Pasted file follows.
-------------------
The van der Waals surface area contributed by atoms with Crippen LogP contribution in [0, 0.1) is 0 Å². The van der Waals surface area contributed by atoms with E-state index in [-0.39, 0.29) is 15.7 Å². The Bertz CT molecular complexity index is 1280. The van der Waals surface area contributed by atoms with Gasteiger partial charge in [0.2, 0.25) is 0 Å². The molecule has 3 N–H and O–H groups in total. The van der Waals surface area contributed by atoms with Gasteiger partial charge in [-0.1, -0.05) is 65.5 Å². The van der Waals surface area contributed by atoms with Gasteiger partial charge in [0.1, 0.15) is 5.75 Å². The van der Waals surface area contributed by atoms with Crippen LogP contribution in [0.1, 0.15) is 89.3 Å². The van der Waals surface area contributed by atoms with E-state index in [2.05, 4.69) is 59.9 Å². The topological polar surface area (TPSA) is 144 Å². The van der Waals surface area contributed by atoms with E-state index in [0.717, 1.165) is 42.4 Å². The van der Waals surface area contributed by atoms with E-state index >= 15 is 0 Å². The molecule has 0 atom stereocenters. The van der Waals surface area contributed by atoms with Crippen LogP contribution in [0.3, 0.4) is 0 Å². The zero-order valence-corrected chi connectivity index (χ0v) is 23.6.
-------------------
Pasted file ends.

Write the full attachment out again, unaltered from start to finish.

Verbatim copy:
The van der Waals surface area contributed by atoms with Crippen LogP contribution in [0, 0.1) is 0 Å². The van der Waals surface area contributed by atoms with E-state index in [-0.39, 0.29) is 15.7 Å². The Bertz CT molecular complexity index is 1280. The van der Waals surface area contributed by atoms with Gasteiger partial charge in [0.2, 0.25) is 0 Å². The molecule has 3 N–H and O–H groups in total. The van der Waals surface area contributed by atoms with Gasteiger partial charge in [-0.1, -0.05) is 65.5 Å². The van der Waals surface area contributed by atoms with Gasteiger partial charge in [0.1, 0.15) is 5.75 Å². The van der Waals surface area contributed by atoms with Crippen LogP contribution in [0.1, 0.15) is 89.3 Å². The van der Waals surface area contributed by atoms with E-state index in [2.05, 4.69) is 59.9 Å². The topological polar surface area (TPSA) is 144 Å². The van der Waals surface area contributed by atoms with E-state index in [0.717, 1.165) is 42.4 Å². The van der Waals surface area contributed by atoms with E-state index >= 15 is 0 Å². The molecule has 0 atom stereocenters. The van der Waals surface area contributed by atoms with Crippen LogP contribution in [0.3, 0.4) is 0 Å². The zero-order valence-corrected chi connectivity index (χ0v) is 23.6.